The primary reasons for my success aren’t sexy at all. Working hard and never letting go of the dream. When it gets really tough, go away and do something fun for a few minutes and then come back to it.
Biggest success so far (I am going to take 2 because it is hard to choose) – Going to Giants Live with Aaron Page. I was backstage with him while he smashed his events, and this led to the best year and him being invited to Worlds Strongest Man.
Helping a client to be able to walk and stand without aid after being in a wheelchair for 12 years. That was totes emosh.
Question 6 (Athlete): What are your biggest strengths, both as an athlete and an individual? What do you consider to be your biggest success so far?
Mental toughness and being ok with being uncomfortable. Knowing where my limits are, building up to them, and staying there, so it becomes familiar is part of what I do every day, so when I need to call on my experiences, I know I can survive what is ahead of me.
Having a wholly plant-based diet means I struggle to gain a lot of muscle mass, but the advantages of recovering faster between events and having better CV fitness allows me to have a bigger buffer with maximum efforts. Also, part of the head game when the sport is dosed with performance-enhancing drugs and choosing not to follow that path. Nutrition is hard when you need to hit weight, be strong, have mass to counterbalance, and doing all these whilst fuelled on plants. Arguments with my coach about it almost weekly, but standing strong in my own belief and values is more important than winning a competition.
Biggest success so far – winning UK strongest woman 2020.
Question 7 (Therapist): Where do you think a lot of people go wrong and what general pieces of advice would you give to those looking to excel in areas similar to yours?
I think a lot of people go wrong because they chase the money and lose their integrity along the way. We, as an industry, have to fight the unregulated undercharging wrongness that is thrown at people all the time on social media. We have a responsibility of client care and to keep ourselves up to date with the latest research rather than popular trends. Stick to your lane and make a network around you. You cannot fix every problem for every person with 6 weeks of training and no experience. Be humble, learn from experts and value your customers. They are people, not pound signs.
Question 7 (Athlete): Where do you think a lot of athletes go wrong and what general pieces of advice would you give to those looking to excel in sport?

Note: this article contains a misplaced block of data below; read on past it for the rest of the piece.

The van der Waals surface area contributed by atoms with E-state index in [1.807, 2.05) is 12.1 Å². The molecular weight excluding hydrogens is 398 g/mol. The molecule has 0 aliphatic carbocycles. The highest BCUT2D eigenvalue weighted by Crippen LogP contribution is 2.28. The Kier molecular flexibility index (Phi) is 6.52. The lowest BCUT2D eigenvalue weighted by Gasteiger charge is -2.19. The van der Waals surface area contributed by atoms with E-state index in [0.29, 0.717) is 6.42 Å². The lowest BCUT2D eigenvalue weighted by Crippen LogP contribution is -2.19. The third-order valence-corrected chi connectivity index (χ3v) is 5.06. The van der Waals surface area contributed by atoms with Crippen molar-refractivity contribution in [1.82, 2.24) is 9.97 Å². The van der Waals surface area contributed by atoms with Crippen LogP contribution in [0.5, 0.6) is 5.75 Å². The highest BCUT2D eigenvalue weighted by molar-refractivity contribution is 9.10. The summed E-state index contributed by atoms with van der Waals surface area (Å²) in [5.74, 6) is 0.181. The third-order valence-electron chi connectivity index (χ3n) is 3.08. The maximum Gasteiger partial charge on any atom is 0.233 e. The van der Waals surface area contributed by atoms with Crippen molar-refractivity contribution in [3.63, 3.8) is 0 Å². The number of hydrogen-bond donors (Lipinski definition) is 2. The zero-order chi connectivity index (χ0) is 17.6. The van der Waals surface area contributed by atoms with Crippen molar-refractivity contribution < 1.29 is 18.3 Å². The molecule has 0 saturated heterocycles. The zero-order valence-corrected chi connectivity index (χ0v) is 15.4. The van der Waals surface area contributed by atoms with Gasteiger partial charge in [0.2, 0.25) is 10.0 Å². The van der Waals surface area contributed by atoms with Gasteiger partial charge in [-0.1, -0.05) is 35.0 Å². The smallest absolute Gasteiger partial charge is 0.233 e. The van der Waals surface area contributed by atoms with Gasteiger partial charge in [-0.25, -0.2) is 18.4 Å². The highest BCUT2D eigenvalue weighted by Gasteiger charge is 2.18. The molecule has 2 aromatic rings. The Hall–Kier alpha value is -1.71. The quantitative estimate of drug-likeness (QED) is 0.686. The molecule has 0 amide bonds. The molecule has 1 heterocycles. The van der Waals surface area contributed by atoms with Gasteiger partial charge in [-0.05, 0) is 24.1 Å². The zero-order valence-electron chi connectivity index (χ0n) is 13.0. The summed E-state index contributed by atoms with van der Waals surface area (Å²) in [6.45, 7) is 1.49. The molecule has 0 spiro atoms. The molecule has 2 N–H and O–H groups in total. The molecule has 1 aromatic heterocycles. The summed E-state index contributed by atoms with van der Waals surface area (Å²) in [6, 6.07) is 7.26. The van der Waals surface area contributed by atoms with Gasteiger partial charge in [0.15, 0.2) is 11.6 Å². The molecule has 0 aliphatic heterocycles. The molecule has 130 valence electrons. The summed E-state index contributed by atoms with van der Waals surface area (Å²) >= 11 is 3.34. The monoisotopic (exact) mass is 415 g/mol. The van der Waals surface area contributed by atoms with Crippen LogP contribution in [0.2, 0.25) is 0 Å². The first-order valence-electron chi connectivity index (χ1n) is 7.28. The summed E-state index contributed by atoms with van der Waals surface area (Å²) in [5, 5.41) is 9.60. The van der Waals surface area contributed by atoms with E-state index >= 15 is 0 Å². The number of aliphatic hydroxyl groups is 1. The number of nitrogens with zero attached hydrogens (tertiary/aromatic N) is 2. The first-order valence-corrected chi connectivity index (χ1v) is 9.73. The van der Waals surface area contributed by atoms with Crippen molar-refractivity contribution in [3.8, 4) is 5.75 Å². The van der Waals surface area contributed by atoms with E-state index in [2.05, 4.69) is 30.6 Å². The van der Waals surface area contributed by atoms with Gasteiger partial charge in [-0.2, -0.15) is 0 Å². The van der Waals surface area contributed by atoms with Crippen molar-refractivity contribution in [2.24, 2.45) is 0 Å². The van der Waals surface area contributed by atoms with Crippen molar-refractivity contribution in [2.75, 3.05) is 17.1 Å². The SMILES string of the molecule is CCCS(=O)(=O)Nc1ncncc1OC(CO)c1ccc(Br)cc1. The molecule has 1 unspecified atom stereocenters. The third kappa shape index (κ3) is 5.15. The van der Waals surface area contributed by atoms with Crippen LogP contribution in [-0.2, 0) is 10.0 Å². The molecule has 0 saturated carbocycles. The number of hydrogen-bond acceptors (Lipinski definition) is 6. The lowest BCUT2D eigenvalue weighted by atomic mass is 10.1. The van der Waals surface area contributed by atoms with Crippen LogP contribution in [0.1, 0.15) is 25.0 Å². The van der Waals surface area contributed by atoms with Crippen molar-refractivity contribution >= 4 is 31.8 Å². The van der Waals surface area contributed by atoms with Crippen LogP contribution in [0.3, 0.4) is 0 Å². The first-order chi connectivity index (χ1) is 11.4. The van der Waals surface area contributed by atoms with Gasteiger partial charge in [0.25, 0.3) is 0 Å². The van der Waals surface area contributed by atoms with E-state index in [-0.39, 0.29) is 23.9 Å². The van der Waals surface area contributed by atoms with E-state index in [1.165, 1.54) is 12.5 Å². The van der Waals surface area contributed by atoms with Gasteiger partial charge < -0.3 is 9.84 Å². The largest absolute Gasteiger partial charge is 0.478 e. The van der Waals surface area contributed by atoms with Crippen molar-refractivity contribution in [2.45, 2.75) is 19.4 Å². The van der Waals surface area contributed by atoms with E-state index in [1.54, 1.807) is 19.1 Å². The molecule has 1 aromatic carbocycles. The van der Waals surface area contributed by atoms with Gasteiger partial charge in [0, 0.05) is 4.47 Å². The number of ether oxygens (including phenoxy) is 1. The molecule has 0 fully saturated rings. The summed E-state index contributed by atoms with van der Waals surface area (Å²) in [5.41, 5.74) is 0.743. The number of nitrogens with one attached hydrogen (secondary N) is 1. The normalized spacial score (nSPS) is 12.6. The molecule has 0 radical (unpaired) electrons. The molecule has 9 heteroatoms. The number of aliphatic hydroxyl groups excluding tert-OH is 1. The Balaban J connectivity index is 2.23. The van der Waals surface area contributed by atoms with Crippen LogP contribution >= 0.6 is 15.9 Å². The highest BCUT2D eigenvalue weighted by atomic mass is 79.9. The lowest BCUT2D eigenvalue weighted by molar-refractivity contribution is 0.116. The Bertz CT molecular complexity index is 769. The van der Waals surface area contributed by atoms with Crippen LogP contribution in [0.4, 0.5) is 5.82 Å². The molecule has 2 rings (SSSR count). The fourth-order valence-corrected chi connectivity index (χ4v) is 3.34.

Lack of consistency with training, nutrition, recovery and sleep. I did that too when I was young and thought I could just run things off or survive on 2 hours of sleep, using exercise as punishment for bad planning.
Rest and recover as if your life depends on it – future you will thank you.
Get a coach that understands you, what you want and works with you rather than someone that wants a slice of the pie.
Don’t worry about what anyone else is doing. Focus on you.
Question 8 (Therapist): Are there any rules or quotes that you live by?
You will not always be the best in the room, but you should definitely aim for top 3.
You do not know everything so don’t pretend that you do. Be honest and true to yourself, and the right people will come.
Trust the journey and be patient.
Question 8 (Athlete): Are there any rules or quotes that you live by?
Don’t think – Just do.
Question 9 (Therapist): What are your plans for the near future? What goals do you currently have?
Right now, I am writing a methodology that I will be launching this year, combining all the things I have to be able to help bring clarity to the muddy waters of self-rehab. It is pretty exciting.
Question 9 (Athlete): What are your plans for the near future? What goals do you currently have?
Now I am focusing on building up my core strength, flexibility, and body control – training in events can’t happen, so I am doing everything I can to be strong all over so when we can start again, I will be ahead of the curve.
The near future, I don’t really know. Aaron passed away in November, and all of my plans were with him, so I need to decide if I continue his legacy and go to Brits for the title he wanted me to get, or if I back down and wait to see what happens and come back as a master in a few years.
Question 10 (Therapist): Where do you see yourself in 5 Years? What is your ultimate goal?
To have a fully funded clinic for those that need it so the NHS can offload some of their long-term patients and some world-class athletes on my books – just because they are fun to work with.
I will also run events/retreats a couple of times a year.
Question 10 (Athlete) Where do you see yourself in 5 Years? What is your ultimate goal?
Honestly, I don’t know yet. 2020 was both the best year – winning a title – and the worst – losing my friend, mentor, and coach – and I need to just be with that for a while before I make permanent plans. I know his mum wants me to go and win everything I can with a memento of Aaron with me, so I need to think about that.
I will do something, but what, I do not know right now.
CHECK OUT AMY’S CONTENT
A WORD FROM THE AUTHOR
Wow, this one was packed full of inspiration, I really enjoyed reading the answers and putting the blog together.
I am looking forward to watching Amy’s career progress, both as a therapist and athlete. She has some fascinating concepts, and I am keen to see how her methodology evolves.
I remember hearing about Aaron Page’s death in the gym and was greatly saddened to hear that such a great athlete within the Strongman community had passed. It is a real credit to his name that athletes like Amy are keen to carry on his legacy!